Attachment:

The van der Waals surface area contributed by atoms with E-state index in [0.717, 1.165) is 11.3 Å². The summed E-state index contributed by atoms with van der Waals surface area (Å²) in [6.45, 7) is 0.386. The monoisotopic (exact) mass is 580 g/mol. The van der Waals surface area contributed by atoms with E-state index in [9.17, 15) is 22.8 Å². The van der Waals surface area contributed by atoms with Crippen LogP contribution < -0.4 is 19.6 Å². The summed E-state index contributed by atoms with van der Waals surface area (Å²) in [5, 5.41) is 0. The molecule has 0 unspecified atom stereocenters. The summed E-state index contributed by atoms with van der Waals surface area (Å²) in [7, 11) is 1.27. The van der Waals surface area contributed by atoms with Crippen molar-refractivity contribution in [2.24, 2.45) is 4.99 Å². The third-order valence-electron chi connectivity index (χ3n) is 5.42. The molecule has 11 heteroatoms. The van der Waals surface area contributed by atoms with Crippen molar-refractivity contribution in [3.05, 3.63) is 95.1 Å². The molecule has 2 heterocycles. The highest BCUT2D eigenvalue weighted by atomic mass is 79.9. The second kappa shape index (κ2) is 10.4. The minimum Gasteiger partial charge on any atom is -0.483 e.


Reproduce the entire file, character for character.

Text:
The van der Waals surface area contributed by atoms with E-state index in [0.717, 1.165) is 11.3 Å². The summed E-state index contributed by atoms with van der Waals surface area (Å²) in [6.45, 7) is 0.386. The monoisotopic (exact) mass is 580 g/mol. The van der Waals surface area contributed by atoms with E-state index in [9.17, 15) is 22.8 Å². The van der Waals surface area contributed by atoms with Crippen LogP contribution < -0.4 is 19.6 Å². The summed E-state index contributed by atoms with van der Waals surface area (Å²) in [5, 5.41) is 0. The molecule has 0 unspecified atom stereocenters. The summed E-state index contributed by atoms with van der Waals surface area (Å²) in [7, 11) is 1.27. The van der Waals surface area contributed by atoms with Crippen molar-refractivity contribution in [2.24, 2.45) is 4.99 Å². The third-order valence-electron chi connectivity index (χ3n) is 5.42. The molecule has 11 heteroatoms. The van der Waals surface area contributed by atoms with Crippen molar-refractivity contribution in [3.05, 3.63) is 95.1 Å². The molecule has 2 heterocycles. The highest BCUT2D eigenvalue weighted by atomic mass is 79.9. The second kappa shape index (κ2) is 10.4. The minimum Gasteiger partial charge on any atom is -0.483 e.